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    In this paper, an attempt has been made to study the climatic fluctuation during the period 1400-1949 AD in Guangdong province, and discuss how it effects food production and causes cyclic fluctuation of famines and bumper harvests. All the data are collected from chronological records of regional geography that called Fangzhi in Chinese.From power spectrum analysis, the fluctuation of severe cold has cycles of about 2-3 decades and 15 decades. Flood and drought have their own cycles, such as 23.1 yr cycle for flood and 30.0 yr cycle for drought, both exceeding 95% of confidence limit. It seems that the long-period fluctuation of typhoon fluctuates similarly in phase with severe cold. Drought and flood occurred freq uently in the cold period, meanwhile the index of humidity decreased. These evidences imply that during the Little Ice Age the variability of precipitation increased, the annual precipitation decreased, and the climate of Guangdong became more continental.The occurrence of famine depends on the degree of flood damage, cold damage and drought damage, especially on the impact of the last one. The slighter the damages of flood, drought and severe cold, the more frequent of bumper harvest.Typhoon is another effective factor on food production. The magnitude of decade value of typhoon presents a negative correlation with the decade value of famine, but a positive one with that of bumper harvest. Undoubtedly, invasions of typhoon destroy crops and incur losses of both life and wealth to inhabitants along the coast. But, on the other side, typhoon carries abundant rainfall to vast areas. When the Pacific High persists in summer, rainfall carried by typhoon can satisfy the water needs for crops.A schematic diagram correlating climate, famine and bumper harvest in this article may be considered as a preliminary conclusion
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    Gong Gao-fa, Jin Wei-min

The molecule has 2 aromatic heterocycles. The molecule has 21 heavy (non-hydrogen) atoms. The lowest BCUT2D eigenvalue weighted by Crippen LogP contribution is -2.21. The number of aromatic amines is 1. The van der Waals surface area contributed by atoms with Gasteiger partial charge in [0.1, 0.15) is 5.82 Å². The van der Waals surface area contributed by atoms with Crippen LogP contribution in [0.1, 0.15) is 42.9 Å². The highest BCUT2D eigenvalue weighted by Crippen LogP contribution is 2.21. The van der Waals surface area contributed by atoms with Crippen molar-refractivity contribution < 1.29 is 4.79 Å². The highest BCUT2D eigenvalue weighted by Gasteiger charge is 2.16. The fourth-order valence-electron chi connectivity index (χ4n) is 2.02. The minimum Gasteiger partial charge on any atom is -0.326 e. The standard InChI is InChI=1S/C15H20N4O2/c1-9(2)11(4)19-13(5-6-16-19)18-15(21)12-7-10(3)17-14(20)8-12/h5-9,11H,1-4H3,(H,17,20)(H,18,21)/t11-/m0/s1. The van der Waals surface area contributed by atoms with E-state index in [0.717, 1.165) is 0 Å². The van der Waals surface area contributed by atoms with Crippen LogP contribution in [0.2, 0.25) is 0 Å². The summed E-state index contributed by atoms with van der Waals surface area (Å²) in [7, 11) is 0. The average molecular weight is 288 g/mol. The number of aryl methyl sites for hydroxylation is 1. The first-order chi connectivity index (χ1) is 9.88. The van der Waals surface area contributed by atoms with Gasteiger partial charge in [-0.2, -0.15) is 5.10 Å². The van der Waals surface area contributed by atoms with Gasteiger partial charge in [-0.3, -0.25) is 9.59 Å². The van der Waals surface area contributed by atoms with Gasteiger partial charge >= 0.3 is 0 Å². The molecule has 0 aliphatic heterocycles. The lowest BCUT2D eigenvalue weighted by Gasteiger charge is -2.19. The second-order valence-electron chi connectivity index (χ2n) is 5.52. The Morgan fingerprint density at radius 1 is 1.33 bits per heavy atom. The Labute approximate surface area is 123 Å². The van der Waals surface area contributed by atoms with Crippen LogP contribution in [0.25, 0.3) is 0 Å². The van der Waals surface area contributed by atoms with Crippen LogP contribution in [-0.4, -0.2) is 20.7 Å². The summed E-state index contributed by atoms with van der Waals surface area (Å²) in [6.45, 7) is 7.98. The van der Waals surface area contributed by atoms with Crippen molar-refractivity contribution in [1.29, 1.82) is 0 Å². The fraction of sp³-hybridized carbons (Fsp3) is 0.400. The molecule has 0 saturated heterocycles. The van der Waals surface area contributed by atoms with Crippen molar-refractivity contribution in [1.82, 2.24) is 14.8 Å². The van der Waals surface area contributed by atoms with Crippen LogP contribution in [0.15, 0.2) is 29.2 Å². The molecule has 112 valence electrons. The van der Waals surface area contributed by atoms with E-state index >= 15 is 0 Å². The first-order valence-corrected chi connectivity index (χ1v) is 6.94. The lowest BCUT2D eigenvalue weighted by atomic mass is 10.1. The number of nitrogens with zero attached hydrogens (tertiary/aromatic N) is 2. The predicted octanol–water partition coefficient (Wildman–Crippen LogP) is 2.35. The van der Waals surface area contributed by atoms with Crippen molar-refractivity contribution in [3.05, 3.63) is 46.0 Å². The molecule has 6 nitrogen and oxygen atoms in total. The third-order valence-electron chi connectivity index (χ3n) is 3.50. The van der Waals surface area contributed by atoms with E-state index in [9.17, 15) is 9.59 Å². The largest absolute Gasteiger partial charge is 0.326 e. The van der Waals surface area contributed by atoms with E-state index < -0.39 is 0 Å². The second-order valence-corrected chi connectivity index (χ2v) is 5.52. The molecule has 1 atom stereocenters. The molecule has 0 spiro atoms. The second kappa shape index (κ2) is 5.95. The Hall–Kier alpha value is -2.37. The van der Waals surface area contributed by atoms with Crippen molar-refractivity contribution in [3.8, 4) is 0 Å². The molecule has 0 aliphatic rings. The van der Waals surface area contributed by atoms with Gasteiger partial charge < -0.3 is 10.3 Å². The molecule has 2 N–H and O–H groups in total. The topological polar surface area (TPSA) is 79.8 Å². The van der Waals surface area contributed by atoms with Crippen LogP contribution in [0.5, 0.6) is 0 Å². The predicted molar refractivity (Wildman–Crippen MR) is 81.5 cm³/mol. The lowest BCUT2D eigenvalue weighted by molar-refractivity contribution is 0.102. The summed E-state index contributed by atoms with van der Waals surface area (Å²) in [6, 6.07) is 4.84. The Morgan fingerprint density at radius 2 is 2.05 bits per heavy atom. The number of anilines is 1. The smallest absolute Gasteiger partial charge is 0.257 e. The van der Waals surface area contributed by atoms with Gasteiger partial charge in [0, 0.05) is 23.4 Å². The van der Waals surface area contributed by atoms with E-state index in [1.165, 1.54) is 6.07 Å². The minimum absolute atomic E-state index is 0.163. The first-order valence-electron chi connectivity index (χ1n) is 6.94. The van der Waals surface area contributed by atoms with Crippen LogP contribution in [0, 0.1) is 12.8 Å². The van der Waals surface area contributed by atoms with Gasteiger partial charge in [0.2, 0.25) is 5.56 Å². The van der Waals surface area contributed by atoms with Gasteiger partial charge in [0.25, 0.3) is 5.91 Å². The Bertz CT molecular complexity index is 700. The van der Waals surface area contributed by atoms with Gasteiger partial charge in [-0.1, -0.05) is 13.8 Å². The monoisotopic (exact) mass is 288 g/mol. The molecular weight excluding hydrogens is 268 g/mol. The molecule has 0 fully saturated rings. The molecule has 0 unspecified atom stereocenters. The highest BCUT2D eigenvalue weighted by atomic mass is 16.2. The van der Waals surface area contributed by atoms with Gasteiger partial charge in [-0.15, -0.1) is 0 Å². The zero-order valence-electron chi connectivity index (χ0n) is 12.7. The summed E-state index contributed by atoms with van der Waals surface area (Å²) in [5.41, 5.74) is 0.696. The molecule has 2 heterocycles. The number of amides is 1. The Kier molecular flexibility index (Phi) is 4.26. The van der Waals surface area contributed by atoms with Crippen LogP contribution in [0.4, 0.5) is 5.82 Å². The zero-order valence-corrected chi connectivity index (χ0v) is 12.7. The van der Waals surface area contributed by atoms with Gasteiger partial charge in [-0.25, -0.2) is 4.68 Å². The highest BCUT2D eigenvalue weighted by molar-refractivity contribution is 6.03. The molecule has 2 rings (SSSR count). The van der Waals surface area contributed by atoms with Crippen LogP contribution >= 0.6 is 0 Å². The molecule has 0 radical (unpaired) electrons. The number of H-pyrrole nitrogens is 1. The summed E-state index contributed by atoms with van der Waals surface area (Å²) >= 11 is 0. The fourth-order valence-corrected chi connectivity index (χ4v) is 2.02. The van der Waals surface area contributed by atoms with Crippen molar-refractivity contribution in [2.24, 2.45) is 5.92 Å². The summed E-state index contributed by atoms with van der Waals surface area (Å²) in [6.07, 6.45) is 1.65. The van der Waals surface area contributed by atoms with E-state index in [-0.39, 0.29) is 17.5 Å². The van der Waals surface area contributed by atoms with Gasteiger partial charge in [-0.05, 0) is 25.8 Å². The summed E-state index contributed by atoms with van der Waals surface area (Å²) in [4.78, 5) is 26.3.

1983, 38 (1):  33-40.  doi: 10.11821/xb198301004
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    The budding and blooming data of a plant usually bring a climatic message of seasonal shift. Based on the phenological observations of 50 stations in China during 1963-1972, geographical distribution pattern of phenodate of 20 plants for spring, summer and autumn are taken into account, and the Hopkins’ Bio-climatic Law modified.It is shown in this paper that the phenodate for spring will be delayed 3.8 days every degree in latitude northward, 3.5 days every degree in longitude eastward, and 1.5 days every 400 feet upward. These ranges for longitude and height are smaller than that given by Hop-kins.Distribution of phenodate is not only a question of latitude, longitude and height, but also correlated with seasons. The days delayed every degree in latitude northward are as follows: 4-5 days before the end of February, 3-4 days for March and April, 2-3 days from the end of April to the middle of June, less than 1 day from the middle of June to the middle of July. After the middle of July the trend of the relationship between phenodate and latitude are reversed, that is, the more northward the latitude, the earlier the phenodate. The relationship between the phenodate and longitude and height show similar trend, but with a smaller amplitude.Empirical formula and alignment chart for the geographical distribution of phenodate are developed.